TIME – and how we use it – is so important: there is a well-known adage that ‘Europeans make watches; Africans make time’, and anyone who has read the wonderful African literature of the past few decades – Chimamanda Adiche; Chinua Achebe – will have been struck by how much time the characters had in their lives and consequently how well they used it: for each other, for themselves and in terms of both personal and community development.

Here at Fram we lead very full lives and I do sometimes wonder whether we are doing ourselves much of a favour by packing in as much as we do.  However, we are then left with the quandary of what do we give up?  In the end it is absolutely right that there is so much on offer here, and I remain hugely impressed by how many of you pupils make the very most of these opportunities.  However, I would urge you all to carve out time for ‘nothing’ in your busy days and weeks.  Time to reflect, to grow, to discover yourself a little bit more.  The boys and girls here would do well to remember Milton’s description of time as ‘that subtle thief of youth’ –  and one of those thieves of time in today’s world is, of course, those phones I mentioned earlier! Reflection is the fertile ground on which wisdom and perspective grow, and all of us – pupils, parents, staff –  need to carve out more time for it. So……. you pupils must be sure that your youth is not stolen from you without you really noticing and resist being sucked into a world that moves too fast for its own good.

We hope that we are doing our bit to promote this at the College. I have already mentioned the use of silence in our Chapel services, and of course the profile of Mindfulness – which has been taught this year to both pupils and parents – also plays its part. The phrase ‘mental wellbeing’ has perhaps been rather overused of late, but it is no less critical for that and we work hard to give our pupils the tools they need to navigate this frenetic world on their own terms. We have also been working hard to offer an even stronger diet of those so called ‘soft skills’ that are so essential in order to flourish in today’s world. Our Year 10s enjoyed a Trading Day a couple of weeks ago, culminating in a productive set of Dragon’s Den type presentations, while the Year 11s also benefitted from a post-GCSE course in life-skills. Year 12s have been undertaking a new ‘Extended Learning Programmme’ this year which explores issues and skills that lie outside the academic curriculum. In particular, there has been a great emphasis on developing leadership skills, and this course also offers students the opportunity to gain an actual qualification in leadership that will help their UCAS statements and CVs stand out from the crowd (to my knowledge, there is no other school in the area that offers an actual qualification in leadership). They also enjoyed an Enterprise day, where they were set tasks by local entrepreneurs and had to present their proposals, and a full morning where all received vital interview training.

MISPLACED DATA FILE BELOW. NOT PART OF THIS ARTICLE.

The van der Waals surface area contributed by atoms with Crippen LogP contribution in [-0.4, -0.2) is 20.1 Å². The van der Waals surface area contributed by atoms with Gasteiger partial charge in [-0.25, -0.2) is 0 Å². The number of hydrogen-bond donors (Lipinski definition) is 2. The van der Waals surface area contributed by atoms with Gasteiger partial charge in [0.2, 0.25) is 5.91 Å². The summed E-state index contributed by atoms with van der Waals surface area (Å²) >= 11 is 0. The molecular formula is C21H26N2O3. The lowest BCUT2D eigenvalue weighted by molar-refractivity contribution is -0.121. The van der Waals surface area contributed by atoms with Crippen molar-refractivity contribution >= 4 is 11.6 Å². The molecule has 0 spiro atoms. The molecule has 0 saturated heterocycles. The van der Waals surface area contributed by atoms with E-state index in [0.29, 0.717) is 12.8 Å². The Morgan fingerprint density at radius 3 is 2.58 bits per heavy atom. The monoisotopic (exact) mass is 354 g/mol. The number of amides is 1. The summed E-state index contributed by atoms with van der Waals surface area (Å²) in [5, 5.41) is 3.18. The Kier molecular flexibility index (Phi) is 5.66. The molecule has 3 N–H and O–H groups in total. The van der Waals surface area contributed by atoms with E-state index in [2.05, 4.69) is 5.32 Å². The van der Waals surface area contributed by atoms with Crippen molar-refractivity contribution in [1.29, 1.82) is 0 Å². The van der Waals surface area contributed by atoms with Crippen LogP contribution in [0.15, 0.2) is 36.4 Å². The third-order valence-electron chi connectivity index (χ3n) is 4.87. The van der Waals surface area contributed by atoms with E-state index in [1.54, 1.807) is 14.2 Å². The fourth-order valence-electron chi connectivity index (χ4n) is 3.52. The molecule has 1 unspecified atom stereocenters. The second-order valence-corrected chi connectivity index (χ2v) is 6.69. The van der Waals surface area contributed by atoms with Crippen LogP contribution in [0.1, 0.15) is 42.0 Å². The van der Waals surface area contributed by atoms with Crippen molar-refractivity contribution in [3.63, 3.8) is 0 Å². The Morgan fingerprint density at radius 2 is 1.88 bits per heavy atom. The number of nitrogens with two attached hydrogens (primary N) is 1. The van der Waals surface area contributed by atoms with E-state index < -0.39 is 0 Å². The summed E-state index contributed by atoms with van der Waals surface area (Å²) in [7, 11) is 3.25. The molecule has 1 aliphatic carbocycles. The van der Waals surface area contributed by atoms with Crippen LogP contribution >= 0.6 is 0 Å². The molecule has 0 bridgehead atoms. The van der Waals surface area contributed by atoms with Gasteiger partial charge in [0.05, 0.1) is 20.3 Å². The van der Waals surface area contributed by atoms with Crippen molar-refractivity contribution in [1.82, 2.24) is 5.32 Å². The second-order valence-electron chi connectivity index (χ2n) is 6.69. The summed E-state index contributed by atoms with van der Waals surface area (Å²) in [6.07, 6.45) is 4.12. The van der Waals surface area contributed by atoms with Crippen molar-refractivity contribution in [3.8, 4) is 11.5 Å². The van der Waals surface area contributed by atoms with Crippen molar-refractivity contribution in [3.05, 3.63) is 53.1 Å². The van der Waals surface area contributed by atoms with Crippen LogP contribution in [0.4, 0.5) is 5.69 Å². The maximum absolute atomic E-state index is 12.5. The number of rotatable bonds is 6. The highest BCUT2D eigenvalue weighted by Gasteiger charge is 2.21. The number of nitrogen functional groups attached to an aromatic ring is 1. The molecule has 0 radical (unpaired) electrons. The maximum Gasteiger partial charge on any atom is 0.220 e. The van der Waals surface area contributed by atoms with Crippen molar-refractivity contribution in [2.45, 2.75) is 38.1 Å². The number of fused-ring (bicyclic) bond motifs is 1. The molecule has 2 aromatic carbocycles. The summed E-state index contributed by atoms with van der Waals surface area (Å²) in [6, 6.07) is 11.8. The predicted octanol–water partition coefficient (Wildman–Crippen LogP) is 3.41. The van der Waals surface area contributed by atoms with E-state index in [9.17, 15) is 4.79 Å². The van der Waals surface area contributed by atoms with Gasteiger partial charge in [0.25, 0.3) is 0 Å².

I remain hugely grateful to the parents, OFs, governors and friends of the College who give up their time so willingly to make such valuable learning experiences possible. We are serious when we say we work hard to prepare students for the adult world they will face in the 21st century. We continue to promote skills that will serve them so well in their adult lives: of leadership, presentation – of both self and of ideas – and those personal qualities of resilience, measured risk-taking and understanding that failure is part of the process.

Academic qualifications are vitally important – and they will always be our principal focus – but they are not sufficient, and at Fram we place great emphasis on the development of these personal qualities and mindsets: you may have heard or seen the phrase ‘IcanatFram’ in various forms this year, and it is that ‘can do’, growth mindset that we want to embed in our pupils and in the culture here.